Thursday, July 21, 2016

Discovering a bold new voice in cinema ---- and a bold older voice in the world of music

An 11-year-old boxes, dances and holds the center of a movie.

Almost every image in The Fits, a movie about an 11-year-old girl who spends her time hanging out a Cincinnati recreation center, proves oddly evocative.

Put another way, this striking debut feature from director Anna Rose Holmer can't be accused of following anyone else's map. And if it's not always clear exactly what Holmer is after, she deserves credit for pulling us into an environment that feels both real and otherworldly at the same time.

The Fits focuses on Toni (Royalty Hightower), a girl who attends the recreation center with her older brother (Da'Sean Minor), a kid who spends most of his time boxing. Toni works out with the boxers, but she's increasingly drawn to a competitive dance team called The Lionesses.

When Toni joins the Lionesses, she meets Beezy (Alexis Neblett), another newbie. Beezy's outgoing personality contrasts with Toni's reticence. Toni's an observer, the outsider whose silence suggests superior knowledge. Toni fits no mold, and Hightower is the kind of kid you can't take your eyes off.

The dancers span what appears to be a fairly broad age range -- from pre-adolescent to high school -- and their movements tend toward rhythmic frenzy.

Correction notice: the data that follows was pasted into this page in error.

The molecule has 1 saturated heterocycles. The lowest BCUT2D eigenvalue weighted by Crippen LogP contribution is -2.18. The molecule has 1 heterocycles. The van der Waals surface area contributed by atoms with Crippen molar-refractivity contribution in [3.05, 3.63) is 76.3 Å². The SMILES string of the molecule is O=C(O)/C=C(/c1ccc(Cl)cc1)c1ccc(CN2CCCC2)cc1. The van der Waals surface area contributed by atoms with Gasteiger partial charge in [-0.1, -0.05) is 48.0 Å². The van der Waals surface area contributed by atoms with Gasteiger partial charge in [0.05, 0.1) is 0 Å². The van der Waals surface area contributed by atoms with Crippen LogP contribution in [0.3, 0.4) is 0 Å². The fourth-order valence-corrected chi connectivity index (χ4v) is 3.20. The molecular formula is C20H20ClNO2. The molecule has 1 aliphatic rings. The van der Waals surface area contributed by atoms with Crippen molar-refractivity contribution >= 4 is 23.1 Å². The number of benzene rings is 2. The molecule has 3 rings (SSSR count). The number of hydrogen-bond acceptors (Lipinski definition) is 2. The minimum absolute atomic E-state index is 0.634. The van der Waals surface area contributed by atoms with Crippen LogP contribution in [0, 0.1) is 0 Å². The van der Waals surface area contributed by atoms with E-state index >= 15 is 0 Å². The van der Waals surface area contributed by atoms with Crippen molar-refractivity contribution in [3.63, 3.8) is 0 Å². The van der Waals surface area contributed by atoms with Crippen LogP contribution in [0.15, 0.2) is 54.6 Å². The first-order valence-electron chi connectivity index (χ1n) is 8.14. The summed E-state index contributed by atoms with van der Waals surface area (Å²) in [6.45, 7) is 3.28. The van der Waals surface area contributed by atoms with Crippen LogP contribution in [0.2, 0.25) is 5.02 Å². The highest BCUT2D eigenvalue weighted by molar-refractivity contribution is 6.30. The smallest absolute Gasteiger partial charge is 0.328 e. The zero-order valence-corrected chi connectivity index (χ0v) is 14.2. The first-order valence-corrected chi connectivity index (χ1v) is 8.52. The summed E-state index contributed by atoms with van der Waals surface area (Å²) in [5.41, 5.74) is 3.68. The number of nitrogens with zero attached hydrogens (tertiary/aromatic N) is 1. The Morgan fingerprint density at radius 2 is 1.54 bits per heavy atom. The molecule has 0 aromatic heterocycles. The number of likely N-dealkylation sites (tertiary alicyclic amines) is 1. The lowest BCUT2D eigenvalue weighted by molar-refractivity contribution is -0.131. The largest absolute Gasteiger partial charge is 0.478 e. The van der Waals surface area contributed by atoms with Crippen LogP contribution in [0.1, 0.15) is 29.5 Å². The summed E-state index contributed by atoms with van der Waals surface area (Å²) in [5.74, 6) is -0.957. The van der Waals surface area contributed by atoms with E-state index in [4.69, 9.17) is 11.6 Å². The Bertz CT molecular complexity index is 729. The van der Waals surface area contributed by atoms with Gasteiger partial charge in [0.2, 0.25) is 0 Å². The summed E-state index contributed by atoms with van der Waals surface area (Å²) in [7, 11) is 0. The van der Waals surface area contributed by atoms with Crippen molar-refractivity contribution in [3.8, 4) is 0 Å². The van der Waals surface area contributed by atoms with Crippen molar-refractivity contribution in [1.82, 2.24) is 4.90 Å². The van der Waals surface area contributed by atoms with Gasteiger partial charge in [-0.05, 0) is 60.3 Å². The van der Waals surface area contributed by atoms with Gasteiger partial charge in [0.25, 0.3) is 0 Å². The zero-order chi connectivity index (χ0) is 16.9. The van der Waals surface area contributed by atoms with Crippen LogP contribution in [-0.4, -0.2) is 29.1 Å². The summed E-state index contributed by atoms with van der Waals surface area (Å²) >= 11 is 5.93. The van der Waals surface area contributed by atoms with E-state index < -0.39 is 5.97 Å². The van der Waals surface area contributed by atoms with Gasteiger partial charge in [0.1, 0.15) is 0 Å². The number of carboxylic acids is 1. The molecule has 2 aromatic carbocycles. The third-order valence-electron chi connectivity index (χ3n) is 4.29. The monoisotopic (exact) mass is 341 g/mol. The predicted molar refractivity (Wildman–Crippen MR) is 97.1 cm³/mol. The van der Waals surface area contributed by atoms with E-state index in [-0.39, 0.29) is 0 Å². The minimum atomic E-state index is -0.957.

For reasons that never are fully explained, some of the girls begin having fits. They convulse, their bodies quaking in trance-like states. The effects seem to wear off, but the practice environment remains unsettled. After a while, a few of the girls say they want to have one of these fits.

Much of what Holmer has in mind involves the gender roles that Toni examines. She pierces her ears. Later, she removes the earrings. She tries nail polish, but eventually scrapes it off. She never entirely forsakes the boys' world of boxing, which she enters as the other girls watch through windows in the gym doors.

We presume that these girls are talking about the boys in the way adolescent girls do. That kind of chatter doesn't interest Toni, who looks for an identity all her own.

I can't say I totally understood The Fits, but I found Holmer's movie absorbing in its fierce insularity. Besides, The Fits speaks in a voice that's too distinctive to ignore.


Frank Zappa has been dead for more than 22 years, but his name still evokes memories of an idiosyncratic musician who never hesitated to speak his mind. Director Thorsten Schutte gives us a taste of what was on that mind with Eat That Question, Frank Zappa in His Own Words, a new documentary that assembles performances, rehearsal footage and parts of interviews Zappa gave over the course of his career. Although Zappa says he doesn't entirely trust the interview process, he's surprisingly forthcoming with those who got a chance to talk to him. This is true whether he's discussing his political views, his contempt for the business of music or his dedication to musical exploration. Schutte doesn't shortchange the furor that arose around some of Zappa's supposedly obscene lyrics, but he goes deeper than that, offering a portrait of a composer who stood his ground and, in so doing, spoke out for art, culture, and freedom of expression.

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